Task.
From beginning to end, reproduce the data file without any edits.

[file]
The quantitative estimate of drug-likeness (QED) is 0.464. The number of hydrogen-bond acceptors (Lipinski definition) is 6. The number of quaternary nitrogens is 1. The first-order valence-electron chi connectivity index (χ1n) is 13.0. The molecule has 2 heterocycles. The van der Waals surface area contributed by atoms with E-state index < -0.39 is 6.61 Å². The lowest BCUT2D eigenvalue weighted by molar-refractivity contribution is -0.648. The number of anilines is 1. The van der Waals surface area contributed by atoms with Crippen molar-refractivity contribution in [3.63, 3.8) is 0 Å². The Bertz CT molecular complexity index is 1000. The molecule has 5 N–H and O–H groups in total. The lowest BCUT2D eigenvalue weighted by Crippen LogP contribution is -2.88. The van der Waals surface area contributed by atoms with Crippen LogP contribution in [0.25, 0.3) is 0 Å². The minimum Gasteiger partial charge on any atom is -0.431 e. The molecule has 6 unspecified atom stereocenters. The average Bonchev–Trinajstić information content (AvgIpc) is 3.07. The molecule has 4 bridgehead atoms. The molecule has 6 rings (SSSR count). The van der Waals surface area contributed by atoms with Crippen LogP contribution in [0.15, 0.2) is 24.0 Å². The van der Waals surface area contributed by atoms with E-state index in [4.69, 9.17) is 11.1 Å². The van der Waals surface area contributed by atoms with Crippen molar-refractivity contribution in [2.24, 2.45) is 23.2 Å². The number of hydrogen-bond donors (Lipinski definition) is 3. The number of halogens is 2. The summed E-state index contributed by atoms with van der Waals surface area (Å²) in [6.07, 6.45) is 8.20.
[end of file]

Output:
The quantitative estimate of drug-likeness (QED) is 0.464. The number of hydrogen-bond acceptors (Lipinski definition) is 6. The number of quaternary nitrogens is 1. The first-order valence-electron chi connectivity index (χ1n) is 13.0. The molecule has 2 heterocycles. The van der Waals surface area contributed by atoms with E-state index < -0.39 is 6.61 Å². The lowest BCUT2D eigenvalue weighted by molar-refractivity contribution is -0.648. The number of anilines is 1. The van der Waals surface area contributed by atoms with Crippen molar-refractivity contribution in [3.63, 3.8) is 0 Å². The Bertz CT molecular complexity index is 1000. The molecule has 5 N–H and O–H groups in total. The lowest BCUT2D eigenvalue weighted by Crippen LogP contribution is -2.88. The van der Waals surface area contributed by atoms with Crippen LogP contribution in [0.25, 0.3) is 0 Å². The minimum Gasteiger partial charge on any atom is -0.431 e. The molecule has 6 unspecified atom stereocenters. The average Bonchev–Trinajstić information content (AvgIpc) is 3.07. The molecule has 4 bridgehead atoms. The molecule has 6 rings (SSSR count). The van der Waals surface area contributed by atoms with Crippen LogP contribution in [0.15, 0.2) is 24.0 Å². The van der Waals surface area contributed by atoms with E-state index in [4.69, 9.17) is 11.1 Å². The van der Waals surface area contributed by atoms with Crippen molar-refractivity contribution in [2.24, 2.45) is 23.2 Å². The number of hydrogen-bond donors (Lipinski definition) is 3. The number of halogens is 2. The summed E-state index contributed by atoms with van der Waals surface area (Å²) in [6.07, 6.45) is 8.20.